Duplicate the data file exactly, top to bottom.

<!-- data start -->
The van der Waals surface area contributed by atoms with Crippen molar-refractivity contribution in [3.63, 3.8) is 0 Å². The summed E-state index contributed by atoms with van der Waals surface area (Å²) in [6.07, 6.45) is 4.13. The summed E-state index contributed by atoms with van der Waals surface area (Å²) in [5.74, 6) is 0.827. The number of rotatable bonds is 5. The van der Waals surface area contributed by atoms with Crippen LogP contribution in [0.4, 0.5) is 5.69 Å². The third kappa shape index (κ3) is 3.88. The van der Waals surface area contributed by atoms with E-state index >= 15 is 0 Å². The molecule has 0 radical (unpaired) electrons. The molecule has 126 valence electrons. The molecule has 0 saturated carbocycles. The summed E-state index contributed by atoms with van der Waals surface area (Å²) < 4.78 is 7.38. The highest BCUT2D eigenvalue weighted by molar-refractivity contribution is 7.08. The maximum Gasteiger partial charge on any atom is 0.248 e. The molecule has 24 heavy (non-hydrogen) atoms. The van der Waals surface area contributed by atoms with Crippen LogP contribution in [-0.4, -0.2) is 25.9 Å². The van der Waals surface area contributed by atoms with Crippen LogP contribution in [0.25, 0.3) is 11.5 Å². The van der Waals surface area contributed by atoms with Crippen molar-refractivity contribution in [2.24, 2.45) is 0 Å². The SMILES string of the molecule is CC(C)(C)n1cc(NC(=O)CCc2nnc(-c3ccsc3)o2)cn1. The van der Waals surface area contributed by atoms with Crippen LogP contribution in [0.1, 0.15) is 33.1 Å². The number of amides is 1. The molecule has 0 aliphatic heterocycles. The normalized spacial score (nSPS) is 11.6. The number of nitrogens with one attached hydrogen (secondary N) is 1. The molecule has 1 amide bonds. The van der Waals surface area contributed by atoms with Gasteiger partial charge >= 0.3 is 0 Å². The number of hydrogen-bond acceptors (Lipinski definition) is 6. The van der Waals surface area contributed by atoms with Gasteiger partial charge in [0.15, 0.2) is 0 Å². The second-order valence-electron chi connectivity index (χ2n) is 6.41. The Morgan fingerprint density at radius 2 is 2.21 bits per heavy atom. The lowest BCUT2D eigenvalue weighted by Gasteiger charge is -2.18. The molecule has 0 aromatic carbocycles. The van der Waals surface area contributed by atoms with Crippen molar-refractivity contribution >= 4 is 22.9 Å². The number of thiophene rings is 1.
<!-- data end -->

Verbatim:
The van der Waals surface area contributed by atoms with Crippen molar-refractivity contribution in [3.63, 3.8) is 0 Å². The summed E-state index contributed by atoms with van der Waals surface area (Å²) in [6.07, 6.45) is 4.13. The summed E-state index contributed by atoms with van der Waals surface area (Å²) in [5.74, 6) is 0.827. The number of rotatable bonds is 5. The van der Waals surface area contributed by atoms with Crippen LogP contribution in [0.4, 0.5) is 5.69 Å². The third kappa shape index (κ3) is 3.88. The van der Waals surface area contributed by atoms with E-state index >= 15 is 0 Å². The molecule has 0 radical (unpaired) electrons. The molecule has 126 valence electrons. The molecule has 0 saturated carbocycles. The summed E-state index contributed by atoms with van der Waals surface area (Å²) < 4.78 is 7.38. The highest BCUT2D eigenvalue weighted by molar-refractivity contribution is 7.08. The maximum Gasteiger partial charge on any atom is 0.248 e. The molecule has 24 heavy (non-hydrogen) atoms. The van der Waals surface area contributed by atoms with Crippen LogP contribution in [-0.4, -0.2) is 25.9 Å². The van der Waals surface area contributed by atoms with Crippen LogP contribution in [0.25, 0.3) is 11.5 Å². The van der Waals surface area contributed by atoms with Crippen molar-refractivity contribution in [2.24, 2.45) is 0 Å². The SMILES string of the molecule is CC(C)(C)n1cc(NC(=O)CCc2nnc(-c3ccsc3)o2)cn1. The van der Waals surface area contributed by atoms with Crippen LogP contribution in [0.1, 0.15) is 33.1 Å². The number of amides is 1. The molecule has 0 aliphatic heterocycles. The normalized spacial score (nSPS) is 11.6. The number of nitrogens with one attached hydrogen (secondary N) is 1. The molecule has 1 amide bonds. The van der Waals surface area contributed by atoms with Gasteiger partial charge >= 0.3 is 0 Å². The number of hydrogen-bond acceptors (Lipinski definition) is 6. The van der Waals surface area contributed by atoms with Gasteiger partial charge in [0.15, 0.2) is 0 Å². The second-order valence-electron chi connectivity index (χ2n) is 6.41. The Morgan fingerprint density at radius 2 is 2.21 bits per heavy atom. The lowest BCUT2D eigenvalue weighted by Gasteiger charge is -2.18. The molecule has 0 aromatic carbocycles. The van der Waals surface area contributed by atoms with Crippen molar-refractivity contribution >= 4 is 22.9 Å². The number of thiophene rings is 1.